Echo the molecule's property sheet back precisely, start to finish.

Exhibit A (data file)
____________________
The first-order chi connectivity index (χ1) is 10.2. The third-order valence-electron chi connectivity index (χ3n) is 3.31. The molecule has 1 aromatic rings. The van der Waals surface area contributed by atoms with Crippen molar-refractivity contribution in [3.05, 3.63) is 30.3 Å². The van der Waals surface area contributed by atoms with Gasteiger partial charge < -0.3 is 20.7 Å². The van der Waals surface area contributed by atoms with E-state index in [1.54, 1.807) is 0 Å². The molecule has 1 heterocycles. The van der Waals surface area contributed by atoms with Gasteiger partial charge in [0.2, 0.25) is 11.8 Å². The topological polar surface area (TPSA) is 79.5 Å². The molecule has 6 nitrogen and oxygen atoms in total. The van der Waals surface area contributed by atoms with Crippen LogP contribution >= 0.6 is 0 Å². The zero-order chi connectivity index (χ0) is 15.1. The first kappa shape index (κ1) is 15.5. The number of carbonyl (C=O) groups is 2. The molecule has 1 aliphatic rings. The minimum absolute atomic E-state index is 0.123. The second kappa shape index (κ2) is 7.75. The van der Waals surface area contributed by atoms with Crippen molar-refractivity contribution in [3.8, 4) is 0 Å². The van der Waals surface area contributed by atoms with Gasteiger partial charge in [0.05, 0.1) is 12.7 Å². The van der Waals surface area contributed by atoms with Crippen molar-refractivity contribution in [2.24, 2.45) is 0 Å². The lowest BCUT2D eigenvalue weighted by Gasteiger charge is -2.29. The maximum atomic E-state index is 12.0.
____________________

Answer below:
The first-order chi connectivity index (χ1) is 10.2. The third-order valence-electron chi connectivity index (χ3n) is 3.31. The molecule has 1 aromatic rings. The van der Waals surface area contributed by atoms with Crippen molar-refractivity contribution in [3.05, 3.63) is 30.3 Å². The van der Waals surface area contributed by atoms with Gasteiger partial charge < -0.3 is 20.7 Å². The van der Waals surface area contributed by atoms with E-state index in [1.54, 1.807) is 0 Å². The molecule has 1 heterocycles. The van der Waals surface area contributed by atoms with Gasteiger partial charge in [0.2, 0.25) is 11.8 Å². The topological polar surface area (TPSA) is 79.5 Å². The molecule has 6 nitrogen and oxygen atoms in total. The van der Waals surface area contributed by atoms with Crippen LogP contribution >= 0.6 is 0 Å². The zero-order chi connectivity index (χ0) is 15.1. The first kappa shape index (κ1) is 15.5. The number of carbonyl (C=O) groups is 2. The molecule has 1 aliphatic rings. The minimum absolute atomic E-state index is 0.123. The second kappa shape index (κ2) is 7.75. The van der Waals surface area contributed by atoms with Crippen molar-refractivity contribution in [3.8, 4) is 0 Å². The van der Waals surface area contributed by atoms with Gasteiger partial charge in [0.05, 0.1) is 12.7 Å². The van der Waals surface area contributed by atoms with Crippen molar-refractivity contribution in [2.24, 2.45) is 0 Å². The lowest BCUT2D eigenvalue weighted by Gasteiger charge is -2.29. The maximum atomic E-state index is 12.0.